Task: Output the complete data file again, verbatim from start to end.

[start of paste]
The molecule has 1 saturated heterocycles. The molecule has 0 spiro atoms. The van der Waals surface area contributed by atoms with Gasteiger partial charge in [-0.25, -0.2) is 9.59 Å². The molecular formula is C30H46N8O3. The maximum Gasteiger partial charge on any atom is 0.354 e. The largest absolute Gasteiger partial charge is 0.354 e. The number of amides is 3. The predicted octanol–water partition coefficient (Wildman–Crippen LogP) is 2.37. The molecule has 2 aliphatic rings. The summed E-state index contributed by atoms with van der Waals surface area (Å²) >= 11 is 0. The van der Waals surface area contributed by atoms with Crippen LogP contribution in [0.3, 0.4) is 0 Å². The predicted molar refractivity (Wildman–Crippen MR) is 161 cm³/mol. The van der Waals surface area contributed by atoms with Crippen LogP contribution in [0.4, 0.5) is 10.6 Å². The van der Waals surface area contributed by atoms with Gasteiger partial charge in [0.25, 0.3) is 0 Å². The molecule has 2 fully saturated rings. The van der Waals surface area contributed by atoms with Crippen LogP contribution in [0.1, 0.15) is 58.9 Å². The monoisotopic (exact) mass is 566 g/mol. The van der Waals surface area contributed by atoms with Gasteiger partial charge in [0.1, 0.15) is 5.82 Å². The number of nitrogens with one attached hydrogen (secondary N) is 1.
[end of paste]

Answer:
The molecule has 1 saturated heterocycles. The molecule has 0 spiro atoms. The van der Waals surface area contributed by atoms with Gasteiger partial charge in [-0.25, -0.2) is 9.59 Å². The molecular formula is C30H46N8O3. The maximum Gasteiger partial charge on any atom is 0.354 e. The largest absolute Gasteiger partial charge is 0.354 e. The number of amides is 3. The predicted octanol–water partition coefficient (Wildman–Crippen LogP) is 2.37. The molecule has 2 aliphatic rings. The summed E-state index contributed by atoms with van der Waals surface area (Å²) >= 11 is 0. The van der Waals surface area contributed by atoms with Crippen LogP contribution in [0.3, 0.4) is 0 Å². The predicted molar refractivity (Wildman–Crippen MR) is 161 cm³/mol. The van der Waals surface area contributed by atoms with Crippen LogP contribution in [0.4, 0.5) is 10.6 Å². The van der Waals surface area contributed by atoms with Gasteiger partial charge in [0.25, 0.3) is 0 Å². The molecule has 2 fully saturated rings. The van der Waals surface area contributed by atoms with Crippen LogP contribution in [0.1, 0.15) is 58.9 Å². The monoisotopic (exact) mass is 566 g/mol. The van der Waals surface area contributed by atoms with Gasteiger partial charge in [0.1, 0.15) is 5.82 Å². The number of nitrogens with one attached hydrogen (secondary N) is 1.